This technique for drifting off to slumber is surely worth a try.

READ REVIEW

FEET, GO TO SLEEP

When every inch of you is bone tired, why not try falling asleep bit by bit?

That’s what little Fiona, weary from a tiring day frolicking with family at the beach, does—and it works. She dispatches each body part off to dreamland, reminiscing as she goes how each part, starting with her toes and proceeding upward, was especially suited to enjoy a day bursting with activity and fun. The watercolor, gouache, fabric, and digital illustrations are bright and cheerful, neatly conveying a perky child and her warm, happy memories of a day spent with loving, multiethnic relatives. In her body language, Fiona looks almost as energetic in her varying states of repose as she did on the beach and during the picnic afterward, which may lead some readers to believe that actively, consciously willing the body to sleep might stimulate wakefulness rather than induce drowsiness. Additionally, the front blurb suggests that sending body parts off to sleep, one by one, is “a proven relaxation technique,” but no supporting evidence to back this up is provided in an author’s note or elsewhere; parents might appreciate corroborative research or anecdotal data. Still, children and their special grown-ups should find this an endearing prelude to bedtime after their own very busy days, especially if enlivened by discussions of how kids’ body parts figured into their activities.

This technique for drifting off to slumber is surely worth a try. (Picture book. 3-6)

Pub Date: May 12, 2015

ISBN: 978-0-449-81325-6

Page Count: 32

Publisher: Knopf

Review Posted Online: Feb. 16, 2015

Kirkus Reviews Issue: March 1, 2015

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Plotless and pointless, the book clearly exists only because its celebrity author wrote it.

YOUR BABY'S FIRST WORD WILL BE DADA

A succession of animal dads do their best to teach their young to say “Dada” in this picture-book vehicle for Fallon.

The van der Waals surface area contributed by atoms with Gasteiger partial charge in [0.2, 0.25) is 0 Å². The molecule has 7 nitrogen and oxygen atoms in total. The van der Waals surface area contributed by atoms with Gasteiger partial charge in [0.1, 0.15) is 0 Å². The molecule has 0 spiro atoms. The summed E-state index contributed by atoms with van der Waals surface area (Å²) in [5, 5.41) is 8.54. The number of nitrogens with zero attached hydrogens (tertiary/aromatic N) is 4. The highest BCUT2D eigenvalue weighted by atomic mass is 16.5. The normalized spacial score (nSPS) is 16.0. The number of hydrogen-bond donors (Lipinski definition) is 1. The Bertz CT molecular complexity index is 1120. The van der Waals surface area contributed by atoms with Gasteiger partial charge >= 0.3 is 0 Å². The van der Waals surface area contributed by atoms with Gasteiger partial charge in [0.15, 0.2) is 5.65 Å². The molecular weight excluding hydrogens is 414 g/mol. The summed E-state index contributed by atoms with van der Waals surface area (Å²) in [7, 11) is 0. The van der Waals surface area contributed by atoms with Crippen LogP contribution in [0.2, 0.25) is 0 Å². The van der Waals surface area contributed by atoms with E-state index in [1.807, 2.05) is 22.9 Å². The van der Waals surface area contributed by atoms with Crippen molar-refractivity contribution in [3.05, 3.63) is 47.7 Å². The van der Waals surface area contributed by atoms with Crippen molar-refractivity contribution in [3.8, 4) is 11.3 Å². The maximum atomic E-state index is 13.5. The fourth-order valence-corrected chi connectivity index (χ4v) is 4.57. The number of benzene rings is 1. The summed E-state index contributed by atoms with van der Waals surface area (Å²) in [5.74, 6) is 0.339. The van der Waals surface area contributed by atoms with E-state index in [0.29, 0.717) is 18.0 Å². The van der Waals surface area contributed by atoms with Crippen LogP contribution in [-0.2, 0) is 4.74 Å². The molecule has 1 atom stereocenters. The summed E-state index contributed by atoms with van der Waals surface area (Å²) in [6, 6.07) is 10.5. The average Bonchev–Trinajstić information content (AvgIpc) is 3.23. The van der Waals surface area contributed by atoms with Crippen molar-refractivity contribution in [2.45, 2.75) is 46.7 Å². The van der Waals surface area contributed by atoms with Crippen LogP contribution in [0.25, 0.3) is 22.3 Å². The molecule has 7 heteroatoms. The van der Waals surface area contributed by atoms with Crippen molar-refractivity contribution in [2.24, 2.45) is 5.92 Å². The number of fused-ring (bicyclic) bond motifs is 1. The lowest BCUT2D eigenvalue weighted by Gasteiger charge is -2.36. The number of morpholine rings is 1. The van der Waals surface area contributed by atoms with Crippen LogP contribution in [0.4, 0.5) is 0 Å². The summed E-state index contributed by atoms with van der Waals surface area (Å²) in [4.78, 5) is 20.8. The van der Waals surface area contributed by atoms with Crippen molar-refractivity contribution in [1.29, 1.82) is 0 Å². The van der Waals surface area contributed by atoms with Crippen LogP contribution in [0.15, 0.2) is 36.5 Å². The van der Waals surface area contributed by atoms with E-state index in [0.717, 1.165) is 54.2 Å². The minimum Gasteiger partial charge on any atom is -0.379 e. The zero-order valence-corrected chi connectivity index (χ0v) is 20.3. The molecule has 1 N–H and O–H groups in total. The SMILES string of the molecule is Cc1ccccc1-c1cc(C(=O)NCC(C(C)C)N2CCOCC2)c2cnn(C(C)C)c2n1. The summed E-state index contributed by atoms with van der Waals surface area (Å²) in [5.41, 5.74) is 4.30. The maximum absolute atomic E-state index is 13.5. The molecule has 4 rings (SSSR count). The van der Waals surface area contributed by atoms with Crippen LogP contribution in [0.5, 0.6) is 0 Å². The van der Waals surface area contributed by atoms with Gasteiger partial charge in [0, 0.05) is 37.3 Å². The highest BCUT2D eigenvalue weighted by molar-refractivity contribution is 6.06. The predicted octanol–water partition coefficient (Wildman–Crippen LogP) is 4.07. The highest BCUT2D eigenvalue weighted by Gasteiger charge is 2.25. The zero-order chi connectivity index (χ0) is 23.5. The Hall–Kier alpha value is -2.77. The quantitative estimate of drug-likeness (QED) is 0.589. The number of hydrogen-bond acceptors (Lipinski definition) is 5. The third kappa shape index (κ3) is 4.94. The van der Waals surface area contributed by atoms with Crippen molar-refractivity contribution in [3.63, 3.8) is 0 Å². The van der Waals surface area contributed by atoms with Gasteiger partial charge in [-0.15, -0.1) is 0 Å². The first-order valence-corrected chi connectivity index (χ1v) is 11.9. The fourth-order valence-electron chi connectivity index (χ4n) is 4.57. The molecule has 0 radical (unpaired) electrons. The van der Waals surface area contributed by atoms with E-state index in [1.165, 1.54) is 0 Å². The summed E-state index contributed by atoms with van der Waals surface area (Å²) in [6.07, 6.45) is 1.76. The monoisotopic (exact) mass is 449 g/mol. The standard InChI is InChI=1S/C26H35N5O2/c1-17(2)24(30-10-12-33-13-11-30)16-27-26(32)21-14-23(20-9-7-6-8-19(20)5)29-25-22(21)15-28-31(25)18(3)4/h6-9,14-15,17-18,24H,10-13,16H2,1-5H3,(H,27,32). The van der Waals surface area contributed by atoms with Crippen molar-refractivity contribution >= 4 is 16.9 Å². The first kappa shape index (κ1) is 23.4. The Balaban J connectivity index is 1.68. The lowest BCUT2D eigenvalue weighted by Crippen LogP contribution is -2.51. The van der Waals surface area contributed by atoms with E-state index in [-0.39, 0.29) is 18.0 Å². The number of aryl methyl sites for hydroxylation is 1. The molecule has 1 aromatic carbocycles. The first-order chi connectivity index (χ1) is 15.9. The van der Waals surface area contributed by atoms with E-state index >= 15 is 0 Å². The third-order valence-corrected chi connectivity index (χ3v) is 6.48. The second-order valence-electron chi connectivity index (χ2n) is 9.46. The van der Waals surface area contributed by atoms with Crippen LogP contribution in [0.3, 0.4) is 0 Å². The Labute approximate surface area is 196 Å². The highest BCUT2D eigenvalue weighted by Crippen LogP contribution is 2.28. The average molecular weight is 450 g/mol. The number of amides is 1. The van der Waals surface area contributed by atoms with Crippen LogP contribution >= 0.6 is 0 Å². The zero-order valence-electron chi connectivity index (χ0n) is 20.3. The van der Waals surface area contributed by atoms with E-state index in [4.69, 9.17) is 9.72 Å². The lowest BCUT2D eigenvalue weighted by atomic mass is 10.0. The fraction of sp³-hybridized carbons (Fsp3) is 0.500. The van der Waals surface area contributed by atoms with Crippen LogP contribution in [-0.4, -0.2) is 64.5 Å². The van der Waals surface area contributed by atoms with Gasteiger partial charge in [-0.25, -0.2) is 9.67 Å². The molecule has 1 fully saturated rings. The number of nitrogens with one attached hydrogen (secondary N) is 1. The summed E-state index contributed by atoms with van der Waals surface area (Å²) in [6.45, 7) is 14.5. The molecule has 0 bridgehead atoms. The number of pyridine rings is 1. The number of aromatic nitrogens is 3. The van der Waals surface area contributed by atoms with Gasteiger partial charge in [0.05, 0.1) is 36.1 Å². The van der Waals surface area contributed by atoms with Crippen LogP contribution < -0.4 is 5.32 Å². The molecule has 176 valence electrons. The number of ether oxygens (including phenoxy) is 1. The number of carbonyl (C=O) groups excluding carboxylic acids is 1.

A grumpy bull says, “DADA!”; his calf moos back. A sad-looking ram insists, “DADA!”; his lamb baas back. A duck, a bee, a dog, a rabbit, a cat, a mouse, a donkey, a pig, a frog, a rooster, and a horse all fail similarly, spread by spread. A final two-spread sequence finds all of the animals arrayed across the pages, dads on the verso and children on the recto. All the text prior to this point has been either iterations of “Dada” or animal sounds in dialogue bubbles; here, narrative text states, “Now everybody get in line, let’s say it together one more time….” Upon the turn of the page, the animal dads gaze round-eyed as their young across the gutter all cry, “DADA!” (except the duckling, who says, “quack”). Ordóñez's illustrations have a bland, digital look, compositions hardly varying with the characters, although the pastel-colored backgrounds change. The punch line fails from a design standpoint, as the sudden, single-bubble chorus of “DADA” appears to be emanating from background features rather than the baby animals’ mouths (only some of which, on close inspection, appear to be open). It also fails to be funny.

Plotless and pointless, the book clearly exists only because its celebrity author wrote it. (Picture book. 3-5)

Pub Date: June 9, 2015

ISBN: 978-1-250-00934-0

Page Count: 32

Publisher: Feiwel & Friends

Review Posted Online: April 15, 2015

Kirkus Reviews Issue: May 1, 2015

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Who ya gonna call? A different snowplow book.

SCOOPER AND DUMPER

Friends don’t let friends expire in snowdrifts.

Convoluted storytelling and confusing art turn a cute premise into a mishmash of a book. Scooper’s a front loader that works in the town salt yard, replenishing the snowplows that arrive. Dumper’s her best friend, more than happy to plow and salt the roads himself. When the big city calls in Dumper to help with a snow squall, he brushes off Scooper’s concerns. Yet slippery roads and a seven-vehicle pileup launch poor Dumper onto his side in a snowbank. Can Scooper overcome fears that she’s too slow and save the day? Following a plot as succinct as this should be a breeze, but the rhyming text obfuscates more than it clarifies. Lines such as, “Dumper’s here— / let’s rock ’n’ roll! / Big city’s callin’ for / some small-town soul” can prove impenetrable. The art of the book matches this confusion, with light-blue Dumper often hard to pick out among other, similarly colored vehicles, particularly in the snowstorm. Speech bubbles, as when the city calls for Scooper’s and Dumper’s help, lead to a great deal of visual confusion. Scooper is also featured sporting long eyelashes and a bow, lest anyone mistake the dithering, frightened truck as anything but female. (This book was reviewed digitally with 11-by-17-inch double-page spreads viewed at 16.8% of actual size.)

Who ya gonna call? A different snowplow book. (Picture book. 3-6)

Pub Date: Nov. 17, 2020

ISBN: 978-1-5420-9268-5

Page Count: 40

Publisher: Two Lions

Review Posted Online: Sept. 15, 2020

Kirkus Reviews Issue: Oct. 1, 2020

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